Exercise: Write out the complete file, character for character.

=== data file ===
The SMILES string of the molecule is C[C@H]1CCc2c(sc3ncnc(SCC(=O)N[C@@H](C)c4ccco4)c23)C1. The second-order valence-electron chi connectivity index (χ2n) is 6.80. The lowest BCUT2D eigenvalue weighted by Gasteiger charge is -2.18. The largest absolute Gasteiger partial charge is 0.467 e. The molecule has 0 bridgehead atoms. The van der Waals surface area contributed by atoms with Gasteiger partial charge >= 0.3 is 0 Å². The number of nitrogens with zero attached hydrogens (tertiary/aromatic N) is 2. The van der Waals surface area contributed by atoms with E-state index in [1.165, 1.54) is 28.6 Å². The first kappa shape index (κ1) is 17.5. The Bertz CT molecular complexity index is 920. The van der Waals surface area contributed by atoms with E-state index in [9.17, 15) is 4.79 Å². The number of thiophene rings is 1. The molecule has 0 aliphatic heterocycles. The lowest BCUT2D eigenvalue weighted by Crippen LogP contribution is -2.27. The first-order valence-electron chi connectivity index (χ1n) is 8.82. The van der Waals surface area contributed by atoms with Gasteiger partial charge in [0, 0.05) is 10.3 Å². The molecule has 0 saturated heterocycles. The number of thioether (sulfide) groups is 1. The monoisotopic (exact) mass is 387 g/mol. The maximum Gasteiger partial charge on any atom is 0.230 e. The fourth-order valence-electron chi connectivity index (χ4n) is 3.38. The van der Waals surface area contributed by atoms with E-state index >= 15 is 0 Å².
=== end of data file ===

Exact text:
The SMILES string of the molecule is C[C@H]1CCc2c(sc3ncnc(SCC(=O)N[C@@H](C)c4ccco4)c23)C1. The second-order valence-electron chi connectivity index (χ2n) is 6.80. The lowest BCUT2D eigenvalue weighted by Gasteiger charge is -2.18. The largest absolute Gasteiger partial charge is 0.467 e. The molecule has 0 bridgehead atoms. The van der Waals surface area contributed by atoms with Gasteiger partial charge >= 0.3 is 0 Å². The number of nitrogens with zero attached hydrogens (tertiary/aromatic N) is 2. The van der Waals surface area contributed by atoms with E-state index in [1.165, 1.54) is 28.6 Å². The first kappa shape index (κ1) is 17.5. The Bertz CT molecular complexity index is 920. The van der Waals surface area contributed by atoms with E-state index in [9.17, 15) is 4.79 Å². The number of thiophene rings is 1. The molecule has 0 aliphatic heterocycles. The lowest BCUT2D eigenvalue weighted by Crippen LogP contribution is -2.27. The first-order valence-electron chi connectivity index (χ1n) is 8.82. The van der Waals surface area contributed by atoms with Gasteiger partial charge in [0, 0.05) is 10.3 Å². The molecule has 0 saturated heterocycles. The number of thioether (sulfide) groups is 1. The monoisotopic (exact) mass is 387 g/mol. The maximum Gasteiger partial charge on any atom is 0.230 e. The fourth-order valence-electron chi connectivity index (χ4n) is 3.38. The van der Waals surface area contributed by atoms with E-state index >= 15 is 0 Å².